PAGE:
In any event, I've tried to lay out an argument for basically ignoring the heavyweight classes distributed with the 1.0 Java AWT. These classes are the List, Button, Choice, Checkbox and Scrollbar classes. Instead, to ensure platform-independence, you should stick to using truly pure-Java UI components. Those components may be Canvas, Panel, Frame or Dialog-derived classes. You can build your own (an example is given in Listing 1), use Sun's JFC or Microsoft's AFC UI component packages, or purchase third-party packages. I can guarantee you'll be happier with the results.

About the Author
Brian Maso is a programming consultant working out of Portland, OR. He is the co-author of The Waite Group Press's upcoming release, "The Java API SuperBible." Before Java, he spent five years corralled in the MS Windows branch of programming, working for such notables as the Hearst Corp., first DataBank, and Intel. Readers are encouraged to contact Brian via e-mail with any comments or questions at bmaso@europa.com


Listing 1. 
A simple custom component named ClickableLabel. All custom UI components in 1.0 
are derived from Canvas, Panel, Frame or Dialog (1.1 allows you to derived from 
Component, Container and  Window also). 

public class ClickableLabel extends Canvas { 
  protected String m_strLabel; 
  protected int m_hpad = 2; 
  protected boolean m_fMouseDown; 
  protected boolean m_fMouseIn;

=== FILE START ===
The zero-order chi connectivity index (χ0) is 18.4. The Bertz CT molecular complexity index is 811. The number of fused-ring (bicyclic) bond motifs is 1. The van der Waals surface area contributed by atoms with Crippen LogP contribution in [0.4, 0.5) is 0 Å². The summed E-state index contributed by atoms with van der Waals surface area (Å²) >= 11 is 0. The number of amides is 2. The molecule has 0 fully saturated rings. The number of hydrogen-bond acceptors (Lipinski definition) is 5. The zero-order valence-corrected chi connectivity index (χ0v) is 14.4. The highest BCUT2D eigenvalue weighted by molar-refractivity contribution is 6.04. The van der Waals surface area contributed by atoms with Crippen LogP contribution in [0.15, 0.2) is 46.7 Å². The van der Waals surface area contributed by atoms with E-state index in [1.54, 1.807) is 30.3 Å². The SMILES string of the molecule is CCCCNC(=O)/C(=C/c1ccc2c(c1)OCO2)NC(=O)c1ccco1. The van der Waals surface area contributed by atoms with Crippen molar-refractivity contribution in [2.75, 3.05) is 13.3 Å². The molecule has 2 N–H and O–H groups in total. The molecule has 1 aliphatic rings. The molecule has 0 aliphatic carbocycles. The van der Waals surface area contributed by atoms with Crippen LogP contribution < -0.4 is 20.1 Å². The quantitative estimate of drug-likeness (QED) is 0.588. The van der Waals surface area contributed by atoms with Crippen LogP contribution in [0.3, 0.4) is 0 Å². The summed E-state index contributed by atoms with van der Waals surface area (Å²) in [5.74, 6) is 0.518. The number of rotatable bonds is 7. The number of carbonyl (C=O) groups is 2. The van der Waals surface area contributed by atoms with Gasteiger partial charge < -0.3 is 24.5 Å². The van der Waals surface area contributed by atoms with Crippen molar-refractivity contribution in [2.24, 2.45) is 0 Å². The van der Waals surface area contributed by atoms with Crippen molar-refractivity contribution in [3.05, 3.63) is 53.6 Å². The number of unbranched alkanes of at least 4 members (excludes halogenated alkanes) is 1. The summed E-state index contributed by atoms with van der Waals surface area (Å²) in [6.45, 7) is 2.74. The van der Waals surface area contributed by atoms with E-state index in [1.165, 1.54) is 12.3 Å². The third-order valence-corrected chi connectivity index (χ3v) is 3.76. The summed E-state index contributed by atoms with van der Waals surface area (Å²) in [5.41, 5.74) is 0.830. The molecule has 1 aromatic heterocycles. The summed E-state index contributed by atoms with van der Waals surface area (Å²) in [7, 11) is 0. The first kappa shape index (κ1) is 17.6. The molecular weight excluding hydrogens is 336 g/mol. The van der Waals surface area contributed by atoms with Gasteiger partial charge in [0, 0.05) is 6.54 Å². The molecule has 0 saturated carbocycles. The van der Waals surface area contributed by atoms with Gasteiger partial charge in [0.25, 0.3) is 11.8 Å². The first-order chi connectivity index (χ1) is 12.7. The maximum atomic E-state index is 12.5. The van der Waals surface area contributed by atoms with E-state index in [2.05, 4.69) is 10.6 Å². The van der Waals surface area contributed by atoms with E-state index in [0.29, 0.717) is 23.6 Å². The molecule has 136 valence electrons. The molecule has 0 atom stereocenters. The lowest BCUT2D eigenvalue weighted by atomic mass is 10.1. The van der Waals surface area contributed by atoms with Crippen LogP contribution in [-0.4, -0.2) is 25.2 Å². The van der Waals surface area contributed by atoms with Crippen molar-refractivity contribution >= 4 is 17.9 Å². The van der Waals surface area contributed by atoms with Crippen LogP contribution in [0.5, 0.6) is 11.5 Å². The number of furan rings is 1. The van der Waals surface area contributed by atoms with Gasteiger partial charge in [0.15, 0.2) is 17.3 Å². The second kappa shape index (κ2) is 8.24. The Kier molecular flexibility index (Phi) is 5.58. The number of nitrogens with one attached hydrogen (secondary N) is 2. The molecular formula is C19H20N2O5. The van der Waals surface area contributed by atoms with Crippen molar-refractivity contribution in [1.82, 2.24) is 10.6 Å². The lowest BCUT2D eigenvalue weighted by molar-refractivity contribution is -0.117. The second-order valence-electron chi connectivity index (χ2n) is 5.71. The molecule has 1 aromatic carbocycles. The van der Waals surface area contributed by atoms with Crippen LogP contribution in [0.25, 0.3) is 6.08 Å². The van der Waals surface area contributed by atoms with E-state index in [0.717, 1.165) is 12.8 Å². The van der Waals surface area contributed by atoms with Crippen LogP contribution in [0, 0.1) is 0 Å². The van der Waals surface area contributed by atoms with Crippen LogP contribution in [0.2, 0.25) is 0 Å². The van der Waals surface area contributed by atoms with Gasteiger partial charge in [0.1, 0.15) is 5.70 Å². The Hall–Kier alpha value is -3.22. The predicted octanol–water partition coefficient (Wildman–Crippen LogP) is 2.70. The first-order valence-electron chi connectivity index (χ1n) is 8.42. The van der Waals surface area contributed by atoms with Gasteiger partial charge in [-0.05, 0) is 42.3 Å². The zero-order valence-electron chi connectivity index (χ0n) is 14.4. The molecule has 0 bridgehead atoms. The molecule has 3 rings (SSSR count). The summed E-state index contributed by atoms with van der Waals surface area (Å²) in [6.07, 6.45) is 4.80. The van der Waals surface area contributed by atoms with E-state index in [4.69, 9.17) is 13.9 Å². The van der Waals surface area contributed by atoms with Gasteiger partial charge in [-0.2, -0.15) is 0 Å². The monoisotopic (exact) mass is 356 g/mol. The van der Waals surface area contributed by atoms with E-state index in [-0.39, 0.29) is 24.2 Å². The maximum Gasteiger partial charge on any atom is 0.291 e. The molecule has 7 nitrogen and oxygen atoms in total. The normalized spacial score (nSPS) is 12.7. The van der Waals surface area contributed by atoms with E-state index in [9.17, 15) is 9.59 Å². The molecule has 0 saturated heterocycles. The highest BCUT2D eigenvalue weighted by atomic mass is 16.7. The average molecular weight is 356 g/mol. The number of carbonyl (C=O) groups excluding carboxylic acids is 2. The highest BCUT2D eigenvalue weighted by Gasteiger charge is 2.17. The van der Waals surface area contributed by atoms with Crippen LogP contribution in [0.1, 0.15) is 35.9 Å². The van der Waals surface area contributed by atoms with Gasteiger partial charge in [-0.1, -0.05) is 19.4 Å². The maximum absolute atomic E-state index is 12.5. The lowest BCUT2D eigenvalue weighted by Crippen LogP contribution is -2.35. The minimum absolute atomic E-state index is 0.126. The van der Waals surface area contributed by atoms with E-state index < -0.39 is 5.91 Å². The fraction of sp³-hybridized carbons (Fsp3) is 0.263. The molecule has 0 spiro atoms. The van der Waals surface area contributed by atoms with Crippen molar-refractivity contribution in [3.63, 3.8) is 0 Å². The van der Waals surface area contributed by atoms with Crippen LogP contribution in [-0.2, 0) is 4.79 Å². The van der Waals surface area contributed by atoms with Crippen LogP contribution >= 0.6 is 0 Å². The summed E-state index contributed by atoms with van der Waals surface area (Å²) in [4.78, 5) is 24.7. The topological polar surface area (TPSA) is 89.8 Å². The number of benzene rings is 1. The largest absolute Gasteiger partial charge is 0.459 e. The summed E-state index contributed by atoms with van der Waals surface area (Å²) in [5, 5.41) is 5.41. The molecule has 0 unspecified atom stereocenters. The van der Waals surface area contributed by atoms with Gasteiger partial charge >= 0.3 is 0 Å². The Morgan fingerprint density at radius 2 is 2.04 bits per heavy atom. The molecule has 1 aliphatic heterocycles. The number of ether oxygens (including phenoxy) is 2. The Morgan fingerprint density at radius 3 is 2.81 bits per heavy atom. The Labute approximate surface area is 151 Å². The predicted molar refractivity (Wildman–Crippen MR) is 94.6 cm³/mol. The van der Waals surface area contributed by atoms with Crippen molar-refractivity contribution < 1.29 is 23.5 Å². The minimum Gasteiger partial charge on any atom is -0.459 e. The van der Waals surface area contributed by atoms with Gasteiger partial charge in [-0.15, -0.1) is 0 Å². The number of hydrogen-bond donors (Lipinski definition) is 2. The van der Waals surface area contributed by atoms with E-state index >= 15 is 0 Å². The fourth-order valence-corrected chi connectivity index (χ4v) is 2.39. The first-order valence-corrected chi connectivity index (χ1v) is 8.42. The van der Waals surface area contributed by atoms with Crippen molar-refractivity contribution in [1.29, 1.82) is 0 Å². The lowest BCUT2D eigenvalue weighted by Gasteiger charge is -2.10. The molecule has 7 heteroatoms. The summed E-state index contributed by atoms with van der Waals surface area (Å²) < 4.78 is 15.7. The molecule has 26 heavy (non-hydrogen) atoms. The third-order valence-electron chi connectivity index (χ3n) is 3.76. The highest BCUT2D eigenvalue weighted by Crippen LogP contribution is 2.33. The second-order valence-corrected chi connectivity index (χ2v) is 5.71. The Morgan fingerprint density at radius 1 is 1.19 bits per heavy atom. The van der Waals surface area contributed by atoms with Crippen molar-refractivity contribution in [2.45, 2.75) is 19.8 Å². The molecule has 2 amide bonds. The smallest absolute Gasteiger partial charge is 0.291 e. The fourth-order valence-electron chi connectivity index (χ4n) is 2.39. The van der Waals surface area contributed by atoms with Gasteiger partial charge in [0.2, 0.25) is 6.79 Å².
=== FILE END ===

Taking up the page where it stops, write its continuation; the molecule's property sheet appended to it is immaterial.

public ClickableLabel(String strLabel) { 

  public void setLabel(String strLabel) { 
    m_strLabel = new String(strLabel); 

  public String getLabel() { 
    return new String(m_strLabel); 

  public void paint(Graphics g) { 
    // ensure foreground color and preferred 
    // font are selected into the Graphics 

    FontMetrics fm = g.getFontMetrics(getFont()); 
    int h = fm.getHeight(); 
    int ch = size().height; 
    int texttop = ch/2  h/2; 
    int y = texttop + fm.getAscent(); 
    g.drawString(m_strLabel, m_hpad, y); 

  public Dimension preferredSize() { 
    Graphics g = getGraphics(); 
    FontMetrics fm = g.getFontMetrics(getFont()); 

    return new Dimension(fm.stringWidth(m_strLabel) + 
        2 * m_hpad, fm.getHeight()); 

  public Dimension minimumSize() { 
    return preferredSize(); 

  // A mouse click event causes an ACTION_EVENT to be fired 
  // by this ClickableLabel 
  public boolean mouseEnter(Event evt) { 
    m_fMouseIn = true; 

  public boolean mouseExit(Event evt) { 
    m_fMouseIn = false; 

  public boolean mouseUp(Event evt) { 
    if(m_fMouseIn && m_fMouseDown) { 
      Event evtAction = new Event(this, 
    m_fMouseDown = false;